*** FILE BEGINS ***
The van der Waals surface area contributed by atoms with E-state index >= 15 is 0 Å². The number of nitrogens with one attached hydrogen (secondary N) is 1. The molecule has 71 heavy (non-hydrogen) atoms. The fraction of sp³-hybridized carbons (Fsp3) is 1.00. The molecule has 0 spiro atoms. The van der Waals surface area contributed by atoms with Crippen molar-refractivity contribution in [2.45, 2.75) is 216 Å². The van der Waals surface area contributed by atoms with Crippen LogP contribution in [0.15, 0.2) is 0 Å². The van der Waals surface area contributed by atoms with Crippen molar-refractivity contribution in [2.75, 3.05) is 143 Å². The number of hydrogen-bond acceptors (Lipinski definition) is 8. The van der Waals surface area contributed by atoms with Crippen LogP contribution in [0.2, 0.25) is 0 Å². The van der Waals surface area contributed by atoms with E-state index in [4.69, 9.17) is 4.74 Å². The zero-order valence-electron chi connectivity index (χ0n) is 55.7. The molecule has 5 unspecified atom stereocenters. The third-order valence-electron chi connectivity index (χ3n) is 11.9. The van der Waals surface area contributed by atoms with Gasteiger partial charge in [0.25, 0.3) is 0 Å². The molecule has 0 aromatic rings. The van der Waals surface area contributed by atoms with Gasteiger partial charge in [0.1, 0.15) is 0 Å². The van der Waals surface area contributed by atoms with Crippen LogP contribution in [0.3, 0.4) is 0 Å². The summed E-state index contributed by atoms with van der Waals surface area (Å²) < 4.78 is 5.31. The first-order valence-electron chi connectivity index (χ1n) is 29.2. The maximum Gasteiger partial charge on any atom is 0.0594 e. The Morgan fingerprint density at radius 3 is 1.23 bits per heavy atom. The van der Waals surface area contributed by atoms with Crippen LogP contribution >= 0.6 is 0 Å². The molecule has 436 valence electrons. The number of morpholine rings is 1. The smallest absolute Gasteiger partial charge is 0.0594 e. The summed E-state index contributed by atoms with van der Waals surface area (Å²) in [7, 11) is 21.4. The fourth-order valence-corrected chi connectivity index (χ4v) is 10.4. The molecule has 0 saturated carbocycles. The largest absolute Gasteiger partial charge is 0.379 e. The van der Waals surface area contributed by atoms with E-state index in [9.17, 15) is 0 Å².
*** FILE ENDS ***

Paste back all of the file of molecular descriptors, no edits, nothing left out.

The van der Waals surface area contributed by atoms with E-state index >= 15 is 0 Å². The number of nitrogens with one attached hydrogen (secondary N) is 1. The molecule has 71 heavy (non-hydrogen) atoms. The fraction of sp³-hybridized carbons (Fsp3) is 1.00. The molecule has 0 spiro atoms. The van der Waals surface area contributed by atoms with Crippen molar-refractivity contribution in [2.45, 2.75) is 216 Å². The van der Waals surface area contributed by atoms with Crippen LogP contribution in [0.15, 0.2) is 0 Å². The van der Waals surface area contributed by atoms with Crippen molar-refractivity contribution in [2.75, 3.05) is 143 Å². The number of hydrogen-bond acceptors (Lipinski definition) is 8. The van der Waals surface area contributed by atoms with Crippen LogP contribution in [0.2, 0.25) is 0 Å². The van der Waals surface area contributed by atoms with E-state index in [4.69, 9.17) is 4.74 Å². The zero-order valence-electron chi connectivity index (χ0n) is 55.7. The molecule has 5 unspecified atom stereocenters. The third-order valence-electron chi connectivity index (χ3n) is 11.9. The van der Waals surface area contributed by atoms with Gasteiger partial charge in [0.25, 0.3) is 0 Å². The molecule has 0 aromatic rings. The van der Waals surface area contributed by atoms with Gasteiger partial charge in [0.1, 0.15) is 0 Å². The van der Waals surface area contributed by atoms with Crippen LogP contribution in [0.3, 0.4) is 0 Å². The summed E-state index contributed by atoms with van der Waals surface area (Å²) < 4.78 is 5.31. The first-order valence-electron chi connectivity index (χ1n) is 29.2. The maximum Gasteiger partial charge on any atom is 0.0594 e. The Morgan fingerprint density at radius 3 is 1.23 bits per heavy atom. The van der Waals surface area contributed by atoms with Crippen LogP contribution >= 0.6 is 0 Å². The molecule has 436 valence electrons. The number of morpholine rings is 1. The smallest absolute Gasteiger partial charge is 0.0594 e. The summed E-state index contributed by atoms with van der Waals surface area (Å²) in [7, 11) is 21.4. The fourth-order valence-corrected chi connectivity index (χ4v) is 10.4. The molecule has 0 saturated carbocycles. The largest absolute Gasteiger partial charge is 0.379 e. The van der Waals surface area contributed by atoms with E-state index in [9.17, 15) is 0 Å².